Wellington Phoenix Chairman, Rob Morrison, has hit back at FFA over the club's poor metrics this season.
It appears Wellington Phoenix are holding on by a thread. In a recent interview with the New Zealand Herald, Morrison finally rejected claims that the club's ownership group, Welnix, was looking to sell the club.
Although he did admit that the club had been speaking to prospective buyers, and considering a merger with A-League expansion bidders from Southern NSW.
"No is the simple answer (to whether we're selling)," Morrison said.
"When you announce there are going to be two new clubs, there's lots of jockeying for position and that's stirred up a lot of speculation. We'd be silly not to talk to people but that doesn't mean we're selling."
A-League boss Greg O'Rourke recently launched a veiled threat at Wellington's ownership, saying he intends to find out "whether or not they're interested in improving their club."
This amplified existing calls to fold the Nix franchise, with several Australian pundits vociferous in their claims that Wellington is holding the competition back. Morrison, however, believes it's the other way around.
"We obviously had a very disappointing season and we've acknowledged that, but the crowds were poor in the A-League, full-stop," he said.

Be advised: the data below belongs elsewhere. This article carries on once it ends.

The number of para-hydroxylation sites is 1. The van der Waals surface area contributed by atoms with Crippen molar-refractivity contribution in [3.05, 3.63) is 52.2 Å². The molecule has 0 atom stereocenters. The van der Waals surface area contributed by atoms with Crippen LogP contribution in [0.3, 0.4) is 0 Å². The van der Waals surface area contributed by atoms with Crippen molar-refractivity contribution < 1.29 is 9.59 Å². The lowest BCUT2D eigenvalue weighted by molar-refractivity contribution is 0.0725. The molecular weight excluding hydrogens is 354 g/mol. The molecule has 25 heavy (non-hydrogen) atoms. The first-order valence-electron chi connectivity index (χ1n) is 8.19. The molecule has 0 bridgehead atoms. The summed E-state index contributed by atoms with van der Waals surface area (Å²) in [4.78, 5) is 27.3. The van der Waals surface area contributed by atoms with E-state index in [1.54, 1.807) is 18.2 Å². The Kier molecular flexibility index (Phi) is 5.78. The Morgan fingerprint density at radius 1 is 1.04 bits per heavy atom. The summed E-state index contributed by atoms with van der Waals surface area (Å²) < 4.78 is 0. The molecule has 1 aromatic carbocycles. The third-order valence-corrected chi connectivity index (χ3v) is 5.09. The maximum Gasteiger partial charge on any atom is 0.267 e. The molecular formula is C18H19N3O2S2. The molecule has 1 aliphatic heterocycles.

"It's indicative of where the A-League has got to. The FFA like to use us as a bit of a whipping boy and they've been public about the fact that we're a concern to them, but the bigger concern is the way the FFA run the A-League."
"When you look at the next couple of years, the biggest thing is what will the A-League look like? Who will actually run it? The clubs are very focused on the fact the A-League needs to be run independently of the FFA. We need a new governance structure."
"All of the clubs want to see change and change is the best way forward, not just for us, but for every team in the A-League."
"All the clubs are hurting. Everyone has said things have gone backwards. At some stage you have to say, do we continue to run with this or do we make significant change?
"Everyone with the exception of the FFA is of the view we have to make change."
FFA CEO David Gallop rejected Morrison's claims that FFA was holding back from implementing change in the A-League.
“Rob Morrison knows perfectly well that FFA began talking to the clubs about a new ownership and operating model for the Hyundai A-League in early 2017 – more than a year ago," Gallop said.
"FFA is on the record repeatedly saying it wants a model that provides better returns to existing owners and more attractive to new investors while taking into account the need to provide funding to the other grassroots programs that are fundamental to the overall health of the game.
"Over the past six months we have repeatedly invited them to resume talks on this. So it is simply wrong to say that FFA is resisting change.
"We have begun a process to expand the league and we will continue to engage with stakeholders around a new model for its operation.”